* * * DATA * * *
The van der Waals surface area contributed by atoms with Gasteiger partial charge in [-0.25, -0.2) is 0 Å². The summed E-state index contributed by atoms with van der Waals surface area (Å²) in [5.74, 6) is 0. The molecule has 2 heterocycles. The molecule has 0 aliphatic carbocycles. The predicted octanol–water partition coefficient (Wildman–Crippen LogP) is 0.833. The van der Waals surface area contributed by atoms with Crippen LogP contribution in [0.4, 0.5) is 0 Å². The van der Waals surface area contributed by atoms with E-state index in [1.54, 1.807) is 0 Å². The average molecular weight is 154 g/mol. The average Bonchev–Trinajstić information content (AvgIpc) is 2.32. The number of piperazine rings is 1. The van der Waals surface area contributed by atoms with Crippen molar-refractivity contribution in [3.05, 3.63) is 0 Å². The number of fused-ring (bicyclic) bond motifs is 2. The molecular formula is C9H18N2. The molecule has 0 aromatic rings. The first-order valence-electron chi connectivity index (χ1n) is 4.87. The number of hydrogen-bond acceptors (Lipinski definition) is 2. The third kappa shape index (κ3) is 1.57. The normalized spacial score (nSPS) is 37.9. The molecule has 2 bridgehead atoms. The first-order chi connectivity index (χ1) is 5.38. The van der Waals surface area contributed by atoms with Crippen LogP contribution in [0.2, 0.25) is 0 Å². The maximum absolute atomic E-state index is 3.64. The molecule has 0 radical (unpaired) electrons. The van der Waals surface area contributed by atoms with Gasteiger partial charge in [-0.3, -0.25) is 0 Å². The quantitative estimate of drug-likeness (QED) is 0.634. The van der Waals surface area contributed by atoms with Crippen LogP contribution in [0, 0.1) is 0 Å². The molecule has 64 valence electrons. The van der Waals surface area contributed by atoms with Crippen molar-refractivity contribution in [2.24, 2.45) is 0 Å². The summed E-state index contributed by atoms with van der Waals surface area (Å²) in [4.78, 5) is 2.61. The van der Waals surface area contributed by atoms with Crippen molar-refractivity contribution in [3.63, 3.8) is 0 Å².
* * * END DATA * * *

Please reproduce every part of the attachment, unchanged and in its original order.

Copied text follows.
The van der Waals surface area contributed by atoms with Gasteiger partial charge in [-0.25, -0.2) is 0 Å². The summed E-state index contributed by atoms with van der Waals surface area (Å²) in [5.74, 6) is 0. The molecule has 2 heterocycles. The molecule has 0 aliphatic carbocycles. The predicted octanol–water partition coefficient (Wildman–Crippen LogP) is 0.833. The van der Waals surface area contributed by atoms with Crippen LogP contribution in [0.4, 0.5) is 0 Å². The van der Waals surface area contributed by atoms with E-state index in [1.54, 1.807) is 0 Å². The average molecular weight is 154 g/mol. The average Bonchev–Trinajstić information content (AvgIpc) is 2.32. The number of piperazine rings is 1. The van der Waals surface area contributed by atoms with Crippen molar-refractivity contribution in [3.05, 3.63) is 0 Å². The number of fused-ring (bicyclic) bond motifs is 2. The molecular formula is C9H18N2. The molecule has 0 aromatic rings. The first-order valence-electron chi connectivity index (χ1n) is 4.87. The number of hydrogen-bond acceptors (Lipinski definition) is 2. The third kappa shape index (κ3) is 1.57. The normalized spacial score (nSPS) is 37.9. The molecule has 2 bridgehead atoms. The first-order chi connectivity index (χ1) is 5.38. The van der Waals surface area contributed by atoms with Crippen LogP contribution in [0.2, 0.25) is 0 Å². The maximum absolute atomic E-state index is 3.64. The molecule has 0 radical (unpaired) electrons. The van der Waals surface area contributed by atoms with Gasteiger partial charge in [-0.3, -0.25) is 0 Å². The quantitative estimate of drug-likeness (QED) is 0.634. The van der Waals surface area contributed by atoms with Crippen LogP contribution in [0, 0.1) is 0 Å². The molecule has 64 valence electrons. The van der Waals surface area contributed by atoms with Crippen molar-refractivity contribution in [2.24, 2.45) is 0 Å². The summed E-state index contributed by atoms with van der Waals surface area (Å²) in [4.78, 5) is 2.61. The van der Waals surface area contributed by atoms with Crippen molar-refractivity contribution in [3.63, 3.8) is 0 Å².